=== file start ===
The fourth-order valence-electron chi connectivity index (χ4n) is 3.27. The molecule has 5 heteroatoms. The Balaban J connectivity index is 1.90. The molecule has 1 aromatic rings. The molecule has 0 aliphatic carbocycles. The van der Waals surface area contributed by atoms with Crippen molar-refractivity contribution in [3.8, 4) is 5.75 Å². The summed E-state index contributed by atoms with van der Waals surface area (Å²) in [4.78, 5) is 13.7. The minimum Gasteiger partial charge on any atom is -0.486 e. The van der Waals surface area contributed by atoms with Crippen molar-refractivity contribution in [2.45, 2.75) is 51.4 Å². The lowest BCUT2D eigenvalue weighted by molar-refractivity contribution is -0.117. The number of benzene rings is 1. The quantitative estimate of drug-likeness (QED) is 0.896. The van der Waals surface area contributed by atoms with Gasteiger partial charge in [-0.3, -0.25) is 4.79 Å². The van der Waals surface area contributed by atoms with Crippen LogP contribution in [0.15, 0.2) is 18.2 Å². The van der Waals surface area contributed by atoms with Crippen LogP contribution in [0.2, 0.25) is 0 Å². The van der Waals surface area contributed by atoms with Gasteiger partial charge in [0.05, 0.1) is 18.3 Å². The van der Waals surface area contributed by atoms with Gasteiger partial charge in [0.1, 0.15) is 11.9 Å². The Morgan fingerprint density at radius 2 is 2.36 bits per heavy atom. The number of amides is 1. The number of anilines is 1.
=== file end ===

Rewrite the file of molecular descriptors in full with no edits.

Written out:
The fourth-order valence-electron chi connectivity index (χ4n) is 3.27. The molecule has 5 heteroatoms. The Balaban J connectivity index is 1.90. The molecule has 1 aromatic rings. The molecule has 0 aliphatic carbocycles. The van der Waals surface area contributed by atoms with Crippen molar-refractivity contribution in [3.8, 4) is 5.75 Å². The summed E-state index contributed by atoms with van der Waals surface area (Å²) in [4.78, 5) is 13.7. The minimum Gasteiger partial charge on any atom is -0.486 e. The van der Waals surface area contributed by atoms with Crippen molar-refractivity contribution in [2.45, 2.75) is 51.4 Å². The lowest BCUT2D eigenvalue weighted by molar-refractivity contribution is -0.117. The number of benzene rings is 1. The quantitative estimate of drug-likeness (QED) is 0.896. The van der Waals surface area contributed by atoms with Gasteiger partial charge in [-0.3, -0.25) is 4.79 Å². The van der Waals surface area contributed by atoms with Crippen LogP contribution in [0.15, 0.2) is 18.2 Å². The van der Waals surface area contributed by atoms with Crippen LogP contribution in [0.2, 0.25) is 0 Å². The van der Waals surface area contributed by atoms with Gasteiger partial charge in [0.05, 0.1) is 18.3 Å². The van der Waals surface area contributed by atoms with Gasteiger partial charge in [0.1, 0.15) is 11.9 Å². The Morgan fingerprint density at radius 2 is 2.36 bits per heavy atom. The number of amides is 1. The number of anilines is 1.